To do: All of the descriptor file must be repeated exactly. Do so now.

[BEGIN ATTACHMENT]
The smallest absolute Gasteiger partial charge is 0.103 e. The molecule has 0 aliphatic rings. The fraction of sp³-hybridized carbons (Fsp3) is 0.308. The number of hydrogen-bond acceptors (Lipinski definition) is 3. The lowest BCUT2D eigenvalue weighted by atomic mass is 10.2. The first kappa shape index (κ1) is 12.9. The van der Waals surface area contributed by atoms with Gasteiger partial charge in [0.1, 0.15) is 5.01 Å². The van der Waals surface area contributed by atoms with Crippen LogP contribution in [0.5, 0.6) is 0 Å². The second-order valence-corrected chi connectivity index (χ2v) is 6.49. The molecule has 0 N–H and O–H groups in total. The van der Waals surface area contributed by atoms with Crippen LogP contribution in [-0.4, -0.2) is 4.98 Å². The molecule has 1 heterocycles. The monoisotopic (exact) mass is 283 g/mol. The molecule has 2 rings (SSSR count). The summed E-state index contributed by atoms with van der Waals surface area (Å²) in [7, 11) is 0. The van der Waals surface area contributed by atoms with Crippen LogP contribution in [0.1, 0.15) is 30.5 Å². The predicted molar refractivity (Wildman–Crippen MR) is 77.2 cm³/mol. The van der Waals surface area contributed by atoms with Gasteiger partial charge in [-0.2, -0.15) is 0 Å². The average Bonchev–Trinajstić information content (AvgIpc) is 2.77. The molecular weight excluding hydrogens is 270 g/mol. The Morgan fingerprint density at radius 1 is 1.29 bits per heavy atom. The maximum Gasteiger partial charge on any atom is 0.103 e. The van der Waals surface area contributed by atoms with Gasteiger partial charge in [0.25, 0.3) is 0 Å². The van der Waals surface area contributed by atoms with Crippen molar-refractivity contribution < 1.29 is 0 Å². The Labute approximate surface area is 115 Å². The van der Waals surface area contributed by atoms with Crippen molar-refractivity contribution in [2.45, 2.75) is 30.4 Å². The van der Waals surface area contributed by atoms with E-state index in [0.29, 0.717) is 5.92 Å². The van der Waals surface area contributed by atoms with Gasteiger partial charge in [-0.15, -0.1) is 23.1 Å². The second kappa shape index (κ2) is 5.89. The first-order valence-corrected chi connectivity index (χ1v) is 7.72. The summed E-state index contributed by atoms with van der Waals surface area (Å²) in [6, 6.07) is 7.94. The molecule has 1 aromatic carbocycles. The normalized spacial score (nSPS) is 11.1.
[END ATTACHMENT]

The smallest absolute Gasteiger partial charge is 0.103 e. The molecule has 0 aliphatic rings. The fraction of sp³-hybridized carbons (Fsp3) is 0.308. The number of hydrogen-bond acceptors (Lipinski definition) is 3. The lowest BCUT2D eigenvalue weighted by atomic mass is 10.2. The first kappa shape index (κ1) is 12.9. The van der Waals surface area contributed by atoms with Gasteiger partial charge in [0.1, 0.15) is 5.01 Å². The van der Waals surface area contributed by atoms with Crippen LogP contribution in [0.5, 0.6) is 0 Å². The second-order valence-corrected chi connectivity index (χ2v) is 6.49. The molecule has 0 N–H and O–H groups in total. The van der Waals surface area contributed by atoms with Crippen LogP contribution in [-0.4, -0.2) is 4.98 Å². The molecule has 1 heterocycles. The monoisotopic (exact) mass is 283 g/mol. The molecule has 2 rings (SSSR count). The summed E-state index contributed by atoms with van der Waals surface area (Å²) in [7, 11) is 0. The van der Waals surface area contributed by atoms with Crippen LogP contribution in [0.1, 0.15) is 30.5 Å². The predicted molar refractivity (Wildman–Crippen MR) is 77.2 cm³/mol. The van der Waals surface area contributed by atoms with Gasteiger partial charge in [-0.2, -0.15) is 0 Å². The average Bonchev–Trinajstić information content (AvgIpc) is 2.77. The molecular weight excluding hydrogens is 270 g/mol. The Morgan fingerprint density at radius 1 is 1.29 bits per heavy atom. The maximum Gasteiger partial charge on any atom is 0.103 e. The van der Waals surface area contributed by atoms with Gasteiger partial charge in [0.25, 0.3) is 0 Å². The van der Waals surface area contributed by atoms with Crippen molar-refractivity contribution < 1.29 is 0 Å². The Labute approximate surface area is 115 Å². The van der Waals surface area contributed by atoms with Crippen molar-refractivity contribution in [2.45, 2.75) is 30.4 Å². The van der Waals surface area contributed by atoms with E-state index in [0.29, 0.717) is 5.92 Å². The van der Waals surface area contributed by atoms with Gasteiger partial charge in [-0.15, -0.1) is 23.1 Å². The second kappa shape index (κ2) is 5.89. The first-order valence-corrected chi connectivity index (χ1v) is 7.72. The summed E-state index contributed by atoms with van der Waals surface area (Å²) in [6, 6.07) is 7.94. The molecule has 1 aromatic carbocycles. The normalized spacial score (nSPS) is 11.1.